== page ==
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Re: New dqv:inDimension

From: Antoine Isaac <aisaac@few.vu.nl>
Date: Tue, 22 Mar 2016 10:46:40 -0700
Message-ID: <56F18500.3040204@few.vu.nl>
To: <public-dwbp-wg@w3.org>
Hi Jeremy, all,

I have to say that I don't understand where the discussion has gone. We suggest to remove the domain of dqv:inDimension, which was set to dqv:Metric. This says that dqv:inDimension can be applied to any resource without forcing that resource to be a dqv:Metric.

The main value is to enable a classification of any quality information (not just metrics) against a same dimension space. We believe this is really useful. For example there can be a quality certificate that is mostly about the 'accessibility' dimension.
This would be hindered if the domain dqv:inDimension is retricted to dqv:Metric. This would imply that e.g. a QualityCertificate will be classified as a Metric if we apply dqv:inDimension to it. And Certificates are not Metrics. To void this we would have to create in DQV other 'clones' of dqv:inDimension with other domains, which is really bad ontological design.

Again, our point is really to allow to apply dqv:inDimension to things that are not Metrics. From this perspective, removing the domain seems the most natural thing to do.

There is the risk of being able to apply dqv:inDimension to thing that are less relevant to quality, like foaf:Profile, indeed. There is a risk here, but honestly I don't think it's important. Plus, the current open-world semantics of rdfs:domain actually doesn't prevent applying inDimension to foaf:Profile, even if we keep the domain. And who knows, some instances of types of resource that we thought were irrelevant for quality may end up being good for quality classification.

So the question is: does this choice prevent you to make relevant things?
I fail to understand what we miss if we remove the domain. You mention the ability to constrain the cardinality of dqv:inDimension on certain resources. This is a valid requirement, but the presence or absence of domain doesn't influence anything here.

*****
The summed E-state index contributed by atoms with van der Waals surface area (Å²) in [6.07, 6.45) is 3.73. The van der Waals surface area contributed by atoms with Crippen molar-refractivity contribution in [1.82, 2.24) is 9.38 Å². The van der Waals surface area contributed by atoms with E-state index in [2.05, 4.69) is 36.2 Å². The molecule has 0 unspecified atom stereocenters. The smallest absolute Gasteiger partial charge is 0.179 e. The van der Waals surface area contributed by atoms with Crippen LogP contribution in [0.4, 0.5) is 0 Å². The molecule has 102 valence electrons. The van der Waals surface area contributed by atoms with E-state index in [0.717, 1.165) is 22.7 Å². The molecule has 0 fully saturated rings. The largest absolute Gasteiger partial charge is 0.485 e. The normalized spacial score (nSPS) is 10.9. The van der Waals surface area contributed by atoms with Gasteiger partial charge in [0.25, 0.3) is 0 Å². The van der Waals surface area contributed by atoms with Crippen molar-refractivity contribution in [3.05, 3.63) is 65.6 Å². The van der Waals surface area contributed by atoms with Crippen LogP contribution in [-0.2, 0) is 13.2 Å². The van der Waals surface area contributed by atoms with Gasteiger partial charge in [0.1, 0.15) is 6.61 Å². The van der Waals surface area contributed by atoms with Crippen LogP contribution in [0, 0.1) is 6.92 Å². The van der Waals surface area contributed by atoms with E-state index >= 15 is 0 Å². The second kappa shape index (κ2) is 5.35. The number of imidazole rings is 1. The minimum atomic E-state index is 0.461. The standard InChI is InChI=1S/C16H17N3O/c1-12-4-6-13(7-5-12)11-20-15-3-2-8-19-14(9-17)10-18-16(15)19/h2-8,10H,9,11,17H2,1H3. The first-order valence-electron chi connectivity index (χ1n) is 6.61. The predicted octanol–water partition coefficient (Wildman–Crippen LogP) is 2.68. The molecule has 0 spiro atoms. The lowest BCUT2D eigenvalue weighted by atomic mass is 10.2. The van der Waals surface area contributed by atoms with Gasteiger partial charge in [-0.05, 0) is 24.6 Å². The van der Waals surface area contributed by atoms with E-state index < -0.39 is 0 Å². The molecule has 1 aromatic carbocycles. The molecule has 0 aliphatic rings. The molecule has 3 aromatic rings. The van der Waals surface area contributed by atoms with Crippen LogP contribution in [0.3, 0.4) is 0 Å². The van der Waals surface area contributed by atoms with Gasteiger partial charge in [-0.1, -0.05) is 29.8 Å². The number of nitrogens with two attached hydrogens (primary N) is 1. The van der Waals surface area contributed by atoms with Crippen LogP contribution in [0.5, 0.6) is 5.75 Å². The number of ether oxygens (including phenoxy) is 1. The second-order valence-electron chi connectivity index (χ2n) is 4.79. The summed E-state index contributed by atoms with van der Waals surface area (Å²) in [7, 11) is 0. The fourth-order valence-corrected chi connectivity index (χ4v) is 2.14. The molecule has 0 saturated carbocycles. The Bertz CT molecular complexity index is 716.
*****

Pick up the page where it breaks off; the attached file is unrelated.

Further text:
Considering your example, i.e. you want to say that a metric exists in one and only one dimension.
This is done by creating a new subclass of dqv:Metric with the axioms
ex:MetricInOnlyOneDimension rdfs:subClassOf dqv:Metric ;
    rdfs:subClassOf [ rdf:type  owl:Restriction ;
       owl:maxCardinality  "1"^^xsd:nonNegativeInteger ;
       owl:onProperty dqv:inDimension
     ] .
What's the impact of removing the domain of dqv:inDimension on these axioms?



On 3/22/16 5:57 AM, Debattista, Jeremy wrote:
> Hi Riccardo,
>> In fact,  as a consequence of the inDimension domain removal, the foaf profile you have mentioned  is not  becoming a metric,  If someone wants  it  as a  metric,  she/he must instantiate  it as dqv:Metric ..
> In your reply, you implied that the inDimension property will still have the dqv:Metric concept as its domain.
>> If you are using inDimension alone you are basically saying "I have something which might be connected to a quality dimension",  that's it ..
> That is pretty big assumption which would make the quality metadata largely subject to different interpretations. Not sure that quality metadata (which should be of high quality) will benefit from that.
>>     I think inDimension domain should be restricted, and future quality stuff, should adhere to that restriction. Otherwise if we allow anyone to do anything in the DQV I’m afraid that we will end up with low quality, quality metadata.
>> It is not that anyone can do anything, when the stuff about quality is of one the foreseen types ( annotations, metrics, quality policies, standards), our  DQV document explains how it should be made fitting  ;)
> Theoretically, yes. Anyone can do anything with an open domain. This is said with the same reasoning that lightweight vocabularies (like daQ) cannot put constraints on for example the fact a metric exists in one and only one dimension, even though the document explains it.
> Therefore, considering all these points, I vote against having an open domain for the inDimension property, and I urge you to really reconsider this design.
> Cheers,
> Jer
Received on Tuesday, 22 March 2016 17:47:13 UTC

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